July 19, 2004
BY MICHAEL KRAUSS
Ever hear those cries for help, "My computer doesn't work"? They're
music to Rosemarie Mitchell's ears. Mitchell is CEO of Rolling
Meadows-based ABS Associates Inc., which runs help desks and supports
desktop computing for the likes of Motorola, Master Lock, Northwestern
Mutual and Blue Cross Blue Shield.
I got to thinking about Rosemarie after reading about Sun-Times
columnist Paige Wiser's computer problems. Wiser had to call in a trusted
source, her younger brother, who yelled at her as he was fixing the
machine. Mitchell's well-trained staff never yells.
Then there was Sun-Times columnist Neil Steinberg's travail. His
family's Dell computer crashed. It was saved by a late-night conversation
with a computer technician in India. This caused Steinberg angst over
outsourcing. He worried that his column-writing tasks might be outsourced
to lower-cost writers on the Indian subcontinent.
Again I thought of Rosemarie. Here's a woman leading an outsourcing
company located right here in the suburbs with no plans to go offshore to
Europe or Asia. She is thinking about expanding to Canada.
"We have a thriving business," says Mitchell. "Customers in the tier we
serve (typically 300 to 3,000 users) seem to like the fact that we're
close by. We become an integral part of the company which is difficult to
do when the company is overseas."
Mitchell created ABS with her husband, Tom, in their Barrington home in
1982, beginning as resellers for Digital Equipment Corp. "We started
putting systems together in the basement," says Mitchell. She migrated to
outsourcing help desks and desktop support because the systems were too
heavy to haul out of the basement. "We couldn't do it. The whole family
was pushing them up the stairs," she says.
Mitchell's company isn't huge. It's privately held and employs about
100 professionals serving nearly 150 clients. Client satisfaction and
retention are top priorities for Mitchell.
She's particularly proud of her newest client. "We just signed Kansas
City-based Overland Solutions Inc.," says Mitchell. "It's the first time
we've signed a deal outside 500 miles of Chicago."
Mitchell's not a flashy tech entrepreneur. She's proud of what's she's
built. She's happy to deal with those cries for help when the desktop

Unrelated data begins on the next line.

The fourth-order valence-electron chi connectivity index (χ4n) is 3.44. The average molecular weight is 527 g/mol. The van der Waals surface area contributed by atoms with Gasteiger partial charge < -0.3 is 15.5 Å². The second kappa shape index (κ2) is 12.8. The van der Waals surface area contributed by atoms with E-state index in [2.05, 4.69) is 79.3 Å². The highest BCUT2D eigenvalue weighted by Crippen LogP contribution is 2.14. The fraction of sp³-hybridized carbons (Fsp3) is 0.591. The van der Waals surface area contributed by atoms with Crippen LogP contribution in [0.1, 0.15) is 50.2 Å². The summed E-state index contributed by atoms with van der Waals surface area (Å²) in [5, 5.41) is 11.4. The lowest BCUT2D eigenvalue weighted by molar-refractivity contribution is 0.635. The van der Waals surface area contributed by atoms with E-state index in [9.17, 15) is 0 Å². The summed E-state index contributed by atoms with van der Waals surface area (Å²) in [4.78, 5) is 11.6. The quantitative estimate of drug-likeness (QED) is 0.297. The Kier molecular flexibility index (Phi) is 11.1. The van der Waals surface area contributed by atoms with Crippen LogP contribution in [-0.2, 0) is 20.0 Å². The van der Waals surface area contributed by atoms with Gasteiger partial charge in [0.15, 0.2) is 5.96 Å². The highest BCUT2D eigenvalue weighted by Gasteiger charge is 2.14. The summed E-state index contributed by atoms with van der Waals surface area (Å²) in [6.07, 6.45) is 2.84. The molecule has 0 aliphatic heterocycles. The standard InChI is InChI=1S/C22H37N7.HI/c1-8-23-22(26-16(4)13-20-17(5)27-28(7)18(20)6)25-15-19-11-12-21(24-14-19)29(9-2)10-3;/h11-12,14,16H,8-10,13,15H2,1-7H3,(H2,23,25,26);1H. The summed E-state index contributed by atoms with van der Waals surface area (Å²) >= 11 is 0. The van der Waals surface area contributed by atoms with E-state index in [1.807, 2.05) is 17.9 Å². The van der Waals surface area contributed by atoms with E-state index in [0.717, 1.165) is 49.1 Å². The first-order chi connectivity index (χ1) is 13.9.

Polley's remote nears 50
Chicago's a pretty innovative town though we don't always recognize or
remember our innovators.
Take Gene Polley. Heard of him? In autumn 1954, Polley was assistant
division chief in the mechanical engineering group at Zenith Radio.
"Beginning in the 1930s, radios used wired remote controls," recalls
Polley in his Lombard home. "We were working on a wired remote for
television. I got a better idea."
He pulled together four photo cells and a flashlight-like device that
could change the channels, adjust the sound and fix the picture from the
comforts of an easy chair. The TV remote control was born right here in
Zenith engineers often gave Zenith founder and president Eugene
McDonald Jr. new products to test in his home. Without his boss'
knowledge, Polley included his remote in one test.
"The call came down from management: 'Get this thing right into
production,'" recalls Polley. His boss didn't know what they were talking
What inspired Polley's innovation? "The mystery of being able to
operate things at a distance intrigued me," he says.
Know a modern-day Gene Polley? He may be honored with a Chicago
Innovation Award. Complete details can be found at www.chicagoinnovationawards.com. Nominations are due July
Bits & bytes
GasPedal.net's Andy Sernovitz tells friends he's relocating to
Chicago. ... Ogilivy & Mather Managing Partner Michelle Edelman
shared insights on women and the Web at last week's Ad:Tech04 conference.
"Women are looking for information and relevance to their lives where guys
are much more information seekers," says Edelman, who advises companies
like Sears on their Internet use. ... Kudos to BIGfrontier's Steve
Lundin, who brought author and former Harvard Business Review editor
Joel Kurtzman to town. Kurtzman's out with a new book, MBA in
a Box. His ideas about companies stimulating successful innovation
through attention to social networks are impressive. ... Jeff Coney
rejoins the Northwestern ITEC today as director.
Michael Krauss is a Chicago-based tech writer and